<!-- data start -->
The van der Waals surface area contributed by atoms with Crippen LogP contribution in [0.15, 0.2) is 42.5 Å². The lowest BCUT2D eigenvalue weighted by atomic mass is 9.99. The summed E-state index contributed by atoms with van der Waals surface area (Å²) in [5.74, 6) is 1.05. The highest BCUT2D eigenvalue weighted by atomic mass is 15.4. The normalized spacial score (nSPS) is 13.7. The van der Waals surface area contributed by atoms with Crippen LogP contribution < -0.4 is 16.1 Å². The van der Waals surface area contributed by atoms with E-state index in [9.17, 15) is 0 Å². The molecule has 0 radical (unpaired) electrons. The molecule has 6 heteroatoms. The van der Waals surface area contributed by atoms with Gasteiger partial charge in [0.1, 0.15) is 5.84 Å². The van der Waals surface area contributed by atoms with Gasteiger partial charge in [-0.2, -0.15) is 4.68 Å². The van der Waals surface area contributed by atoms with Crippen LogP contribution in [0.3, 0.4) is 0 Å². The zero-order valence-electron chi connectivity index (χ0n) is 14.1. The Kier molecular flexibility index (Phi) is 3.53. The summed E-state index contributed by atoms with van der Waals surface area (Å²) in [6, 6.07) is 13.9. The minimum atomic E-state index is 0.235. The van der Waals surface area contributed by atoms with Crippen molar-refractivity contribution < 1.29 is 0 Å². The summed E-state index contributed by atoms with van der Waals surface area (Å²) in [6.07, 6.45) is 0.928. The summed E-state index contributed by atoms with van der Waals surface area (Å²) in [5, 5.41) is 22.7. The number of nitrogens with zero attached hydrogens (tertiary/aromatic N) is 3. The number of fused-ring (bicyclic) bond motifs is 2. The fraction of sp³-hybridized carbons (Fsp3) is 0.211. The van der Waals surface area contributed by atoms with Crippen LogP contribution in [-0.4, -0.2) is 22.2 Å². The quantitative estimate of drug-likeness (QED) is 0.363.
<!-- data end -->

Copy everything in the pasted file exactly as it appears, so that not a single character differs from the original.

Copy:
The van der Waals surface area contributed by atoms with Crippen LogP contribution in [0.15, 0.2) is 42.5 Å². The lowest BCUT2D eigenvalue weighted by atomic mass is 9.99. The summed E-state index contributed by atoms with van der Waals surface area (Å²) in [5.74, 6) is 1.05. The highest BCUT2D eigenvalue weighted by atomic mass is 15.4. The normalized spacial score (nSPS) is 13.7. The van der Waals surface area contributed by atoms with Crippen LogP contribution < -0.4 is 16.1 Å². The van der Waals surface area contributed by atoms with E-state index in [9.17, 15) is 0 Å². The molecule has 0 radical (unpaired) electrons. The molecule has 6 heteroatoms. The van der Waals surface area contributed by atoms with Gasteiger partial charge in [0.1, 0.15) is 5.84 Å². The van der Waals surface area contributed by atoms with Gasteiger partial charge in [-0.2, -0.15) is 4.68 Å². The van der Waals surface area contributed by atoms with Crippen LogP contribution in [0.3, 0.4) is 0 Å². The zero-order valence-electron chi connectivity index (χ0n) is 14.1. The Kier molecular flexibility index (Phi) is 3.53. The summed E-state index contributed by atoms with van der Waals surface area (Å²) in [6, 6.07) is 13.9. The minimum atomic E-state index is 0.235. The van der Waals surface area contributed by atoms with Crippen molar-refractivity contribution < 1.29 is 0 Å². The summed E-state index contributed by atoms with van der Waals surface area (Å²) in [6.07, 6.45) is 0.928. The summed E-state index contributed by atoms with van der Waals surface area (Å²) in [5, 5.41) is 22.7. The number of nitrogens with zero attached hydrogens (tertiary/aromatic N) is 3. The number of fused-ring (bicyclic) bond motifs is 2. The fraction of sp³-hybridized carbons (Fsp3) is 0.211. The van der Waals surface area contributed by atoms with Crippen LogP contribution in [-0.4, -0.2) is 22.2 Å². The quantitative estimate of drug-likeness (QED) is 0.363.